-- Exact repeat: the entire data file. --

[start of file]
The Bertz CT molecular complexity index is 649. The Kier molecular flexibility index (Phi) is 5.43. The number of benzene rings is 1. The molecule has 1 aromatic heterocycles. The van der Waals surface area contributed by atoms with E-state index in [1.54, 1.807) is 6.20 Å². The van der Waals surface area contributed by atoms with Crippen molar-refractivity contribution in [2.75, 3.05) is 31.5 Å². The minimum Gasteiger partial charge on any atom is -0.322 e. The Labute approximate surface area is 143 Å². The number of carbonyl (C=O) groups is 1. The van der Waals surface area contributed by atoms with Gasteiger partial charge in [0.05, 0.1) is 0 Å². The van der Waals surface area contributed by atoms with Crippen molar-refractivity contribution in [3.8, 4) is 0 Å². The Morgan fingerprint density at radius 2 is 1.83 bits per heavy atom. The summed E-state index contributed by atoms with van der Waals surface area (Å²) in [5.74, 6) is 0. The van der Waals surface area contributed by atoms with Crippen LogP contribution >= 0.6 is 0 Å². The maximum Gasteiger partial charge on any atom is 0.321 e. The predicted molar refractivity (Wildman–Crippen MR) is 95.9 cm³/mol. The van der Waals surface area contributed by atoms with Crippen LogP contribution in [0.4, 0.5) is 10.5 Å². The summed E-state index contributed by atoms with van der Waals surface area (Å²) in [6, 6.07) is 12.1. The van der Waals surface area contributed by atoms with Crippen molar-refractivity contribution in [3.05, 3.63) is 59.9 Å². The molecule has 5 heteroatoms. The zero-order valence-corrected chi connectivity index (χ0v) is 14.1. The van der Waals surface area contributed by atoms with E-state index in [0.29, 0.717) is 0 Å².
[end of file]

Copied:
The Bertz CT molecular complexity index is 649. The Kier molecular flexibility index (Phi) is 5.43. The number of benzene rings is 1. The molecule has 1 aromatic heterocycles. The van der Waals surface area contributed by atoms with E-state index in [1.54, 1.807) is 6.20 Å². The van der Waals surface area contributed by atoms with Crippen molar-refractivity contribution in [2.75, 3.05) is 31.5 Å². The minimum Gasteiger partial charge on any atom is -0.322 e. The Labute approximate surface area is 143 Å². The number of carbonyl (C=O) groups is 1. The van der Waals surface area contributed by atoms with Gasteiger partial charge in [0.05, 0.1) is 0 Å². The van der Waals surface area contributed by atoms with Crippen molar-refractivity contribution in [3.8, 4) is 0 Å². The Morgan fingerprint density at radius 2 is 1.83 bits per heavy atom. The summed E-state index contributed by atoms with van der Waals surface area (Å²) in [5.74, 6) is 0. The van der Waals surface area contributed by atoms with Crippen LogP contribution >= 0.6 is 0 Å². The maximum Gasteiger partial charge on any atom is 0.321 e. The predicted molar refractivity (Wildman–Crippen MR) is 95.9 cm³/mol. The van der Waals surface area contributed by atoms with Crippen LogP contribution in [0.4, 0.5) is 10.5 Å². The summed E-state index contributed by atoms with van der Waals surface area (Å²) in [6, 6.07) is 12.1. The van der Waals surface area contributed by atoms with Crippen molar-refractivity contribution in [3.05, 3.63) is 59.9 Å². The molecule has 5 heteroatoms. The zero-order valence-corrected chi connectivity index (χ0v) is 14.1. The van der Waals surface area contributed by atoms with E-state index in [0.29, 0.717) is 0 Å².